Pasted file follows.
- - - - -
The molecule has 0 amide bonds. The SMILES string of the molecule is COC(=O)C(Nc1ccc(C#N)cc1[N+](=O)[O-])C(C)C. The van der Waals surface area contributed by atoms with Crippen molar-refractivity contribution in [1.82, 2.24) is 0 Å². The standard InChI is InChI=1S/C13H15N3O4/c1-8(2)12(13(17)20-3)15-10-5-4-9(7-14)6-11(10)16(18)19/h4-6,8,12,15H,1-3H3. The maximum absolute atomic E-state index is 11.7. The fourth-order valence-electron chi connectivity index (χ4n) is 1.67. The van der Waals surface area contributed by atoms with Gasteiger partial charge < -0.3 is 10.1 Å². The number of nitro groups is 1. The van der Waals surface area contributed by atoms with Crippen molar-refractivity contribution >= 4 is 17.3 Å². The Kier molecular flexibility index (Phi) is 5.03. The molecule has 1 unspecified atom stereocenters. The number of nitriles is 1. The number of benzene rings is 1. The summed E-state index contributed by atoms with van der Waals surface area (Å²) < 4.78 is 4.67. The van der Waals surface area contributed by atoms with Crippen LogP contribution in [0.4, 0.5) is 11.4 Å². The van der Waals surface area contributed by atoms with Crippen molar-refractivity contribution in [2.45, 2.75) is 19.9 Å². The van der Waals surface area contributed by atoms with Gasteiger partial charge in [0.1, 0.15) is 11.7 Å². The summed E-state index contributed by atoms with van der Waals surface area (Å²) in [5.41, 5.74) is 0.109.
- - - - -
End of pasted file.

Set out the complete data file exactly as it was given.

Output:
The molecule has 0 amide bonds. The SMILES string of the molecule is COC(=O)C(Nc1ccc(C#N)cc1[N+](=O)[O-])C(C)C. The van der Waals surface area contributed by atoms with Crippen molar-refractivity contribution in [1.82, 2.24) is 0 Å². The standard InChI is InChI=1S/C13H15N3O4/c1-8(2)12(13(17)20-3)15-10-5-4-9(7-14)6-11(10)16(18)19/h4-6,8,12,15H,1-3H3. The maximum absolute atomic E-state index is 11.7. The fourth-order valence-electron chi connectivity index (χ4n) is 1.67. The van der Waals surface area contributed by atoms with Gasteiger partial charge < -0.3 is 10.1 Å². The number of nitro groups is 1. The van der Waals surface area contributed by atoms with Crippen molar-refractivity contribution >= 4 is 17.3 Å². The Kier molecular flexibility index (Phi) is 5.03. The molecule has 1 unspecified atom stereocenters. The number of nitriles is 1. The number of benzene rings is 1. The summed E-state index contributed by atoms with van der Waals surface area (Å²) < 4.78 is 4.67. The van der Waals surface area contributed by atoms with Crippen LogP contribution in [0.4, 0.5) is 11.4 Å². The van der Waals surface area contributed by atoms with Crippen molar-refractivity contribution in [2.45, 2.75) is 19.9 Å². The van der Waals surface area contributed by atoms with Gasteiger partial charge in [0.1, 0.15) is 11.7 Å². The summed E-state index contributed by atoms with van der Waals surface area (Å²) in [5.41, 5.74) is 0.109.